Orenstein  SR, Shalaby  TM, Kelsey  SF, Frankel  E.  Natural history of infant reflux esophagitis: symptoms and morphometric histology during one year without pharmacotherapy. Am J Gastroenterol. 2006;101(3):628-640.
PubMed   |  Link to Article
Rudolph  CD, Mazur  LJ, Liptak  GS,  et al; North American Society for Pediatric Gastroenterology and Nutrition.  Guidelines for evaluation and treatment of gastroesophageal reflux in infants and children: recommendations of the North American Society for Pediatric Gastroenterology and Nutrition. J Pediatr Gastroenterol Nutr. 2001;32(suppl 2):S1-S31.
PubMed   |  Link to Article
Fike  FB, Mortellaro  VE, Pettiford  JN, Ostlie  DJ, St Peter  SD.  Diagnosis of gastroesophageal reflux disease in infants. Pediatr Surg Int. 2011;27(8):791-797.
PubMed   |  Link to Article
Carson  JA, Tunell  WP, Smith  EI.  Pediatric gastroesophageal reflux: age-specific indications for operation. Am J Surg. 1980;140(6):768-771.
PubMed   |  Link to Article
Fonkalsrud  EW, Ashcraft  KW, Coran  AG,  et al.  Surgical treatment of gastroesophageal reflux in children: a combined hospital study of 7467 patients. Pediatrics. 1998;101(3, pt 1):419-422.
PubMed   |  Link to Article
Lasser  MS, Liao  JG, Burd  RS.  National trends in the use of antireflux procedures for children. Pediatrics. 2006;118(5):1828-1835.
PubMed   |  Link to Article
Hegar  B, Dewanti  NR, Kadim  M, Alatas  S, Firmansyah  A, Vandenplas  Y.  Natural evolution of regurgitation in healthy infants. Acta Paediatr. 2009;98(7):1189-1193.
PubMed   |  Link to Article
Turnage  RH, Oldham  KT, Coran  AG, Blane  CE.  Late results of fundoplication for gastroesophageal reflux in infants and children. Surgery. 1989;105(4):457-464.
PubMed
Fonkalsrud  EW, Ament  ME.  Gastroesophageal reflux in childhood. Curr Probl Surg. 1996;33(1):1-70.
PubMed   |  Link to Article
Vakil  N, van Zanten  SV, Kahrilas  P, Dent  J, Jones  R; Global Consensus Group.  The Montreal definition and classification of gastroesophageal reflux disease: a global evidence-based consensus. Am J Gastroenterol. 2006;101(8):1900-1920, 1943.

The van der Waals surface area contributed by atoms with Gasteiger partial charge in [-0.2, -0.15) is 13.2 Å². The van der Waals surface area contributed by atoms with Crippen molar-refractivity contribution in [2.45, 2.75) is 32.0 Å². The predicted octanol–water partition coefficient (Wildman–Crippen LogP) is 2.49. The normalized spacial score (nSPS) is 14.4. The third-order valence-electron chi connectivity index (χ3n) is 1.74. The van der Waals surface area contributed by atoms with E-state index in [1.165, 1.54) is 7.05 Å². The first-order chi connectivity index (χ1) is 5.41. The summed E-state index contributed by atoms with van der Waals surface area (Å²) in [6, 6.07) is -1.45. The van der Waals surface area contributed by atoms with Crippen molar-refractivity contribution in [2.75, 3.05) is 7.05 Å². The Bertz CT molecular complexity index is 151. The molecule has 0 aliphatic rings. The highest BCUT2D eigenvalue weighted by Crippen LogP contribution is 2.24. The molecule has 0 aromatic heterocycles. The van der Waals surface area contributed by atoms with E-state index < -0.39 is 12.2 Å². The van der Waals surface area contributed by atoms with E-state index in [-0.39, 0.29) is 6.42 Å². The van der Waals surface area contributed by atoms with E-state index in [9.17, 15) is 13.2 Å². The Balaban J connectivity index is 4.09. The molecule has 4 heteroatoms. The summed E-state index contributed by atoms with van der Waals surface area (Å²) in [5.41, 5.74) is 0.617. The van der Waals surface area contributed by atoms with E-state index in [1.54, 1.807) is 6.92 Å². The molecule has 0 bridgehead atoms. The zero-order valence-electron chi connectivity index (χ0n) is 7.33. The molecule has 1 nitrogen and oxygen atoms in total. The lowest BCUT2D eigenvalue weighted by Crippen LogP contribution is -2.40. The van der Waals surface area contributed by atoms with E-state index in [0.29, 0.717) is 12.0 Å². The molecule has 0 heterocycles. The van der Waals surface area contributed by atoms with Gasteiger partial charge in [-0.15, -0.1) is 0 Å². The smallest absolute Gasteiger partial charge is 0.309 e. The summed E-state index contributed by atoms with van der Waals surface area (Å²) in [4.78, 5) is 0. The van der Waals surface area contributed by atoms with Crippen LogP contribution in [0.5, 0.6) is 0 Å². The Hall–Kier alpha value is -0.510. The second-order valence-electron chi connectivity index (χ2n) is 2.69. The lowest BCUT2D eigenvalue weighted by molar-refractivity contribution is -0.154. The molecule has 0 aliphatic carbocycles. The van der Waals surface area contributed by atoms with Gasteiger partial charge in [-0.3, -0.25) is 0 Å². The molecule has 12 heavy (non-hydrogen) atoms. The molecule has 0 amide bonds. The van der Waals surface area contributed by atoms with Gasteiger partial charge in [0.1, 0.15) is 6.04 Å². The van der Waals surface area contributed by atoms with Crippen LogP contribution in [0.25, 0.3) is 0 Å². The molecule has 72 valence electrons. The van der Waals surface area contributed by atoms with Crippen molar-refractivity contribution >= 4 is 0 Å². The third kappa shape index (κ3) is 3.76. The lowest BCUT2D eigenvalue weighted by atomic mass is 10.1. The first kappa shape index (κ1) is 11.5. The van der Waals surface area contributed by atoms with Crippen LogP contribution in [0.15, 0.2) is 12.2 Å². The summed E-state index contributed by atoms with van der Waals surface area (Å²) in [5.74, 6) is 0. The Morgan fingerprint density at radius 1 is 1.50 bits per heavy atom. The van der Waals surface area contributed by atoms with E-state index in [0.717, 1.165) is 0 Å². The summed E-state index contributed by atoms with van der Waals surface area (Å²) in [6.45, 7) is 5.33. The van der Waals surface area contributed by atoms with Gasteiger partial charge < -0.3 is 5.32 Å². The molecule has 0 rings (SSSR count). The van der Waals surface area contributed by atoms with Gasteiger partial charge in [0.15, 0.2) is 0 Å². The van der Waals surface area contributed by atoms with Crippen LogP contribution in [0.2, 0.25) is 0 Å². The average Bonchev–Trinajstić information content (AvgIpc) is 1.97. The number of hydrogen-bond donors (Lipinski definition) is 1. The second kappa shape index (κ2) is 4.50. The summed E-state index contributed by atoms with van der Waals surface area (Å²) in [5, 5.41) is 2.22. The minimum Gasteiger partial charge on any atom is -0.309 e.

Link to Article
Vandenplas  Y, Rudolph  CD, Di Lorenzo  C,  et al; North American Society for Pediatric Gastroenterology, Hepatology and Nutrition; European Society for Pediatric Gastroenterology, Hepatology and Nutrition.  Pediatric gastroesophageal reflux clinical practice guidelines: joint recommendations of the North American Society for Pediatric Gastroenterology, Hepatology, and Nutrition (NASPGHAN) and the European Society for Pediatric Gastroenterology, Hepatology, and Nutrition (ESPGHAN). J Pediatr Gastroenterol Nutr. 2009;49(4):498-547.
PubMed   |  Link to Article
Khoshoo  V, Edell  D, Thompson  A, Rubin  M.  Are we overprescribing antireflux medications for infants with regurgitation? Pediatrics. 2007;120(5):946-949.
PubMed   |  Link to Article
Diaz  DM, Winter  HS, Colletti  RB,  et al; NASPGHAN/CDHNF Scientific Advisory Board.  Knowledge, attitudes and practice styles of North American pediatricians regarding gastroesophageal reflux disease. J Pediatr Gastroenterol Nutr. 2007;45(1):56-64.
PubMed   |  Link to Article
Stefanidis  D, Hope  WW, Kohn  GP, Reardon  PR, Richardson  WS, Fanelli  RD; SAGES Guidelines Committee.  Guidelines for surgical treatment of gastroesophageal reflux disease. Surg Endosc. 2010;24(11):2647-2669.
PubMed   |  Link to Article
Evans  DF, Haynes  J, Jones  JA, Stower  MJ, Kapila  L.  Ambulatory esophageal pH monitoring in children as an indicator for surgery. J Pediatr Surg. 1986;21(3):221-223.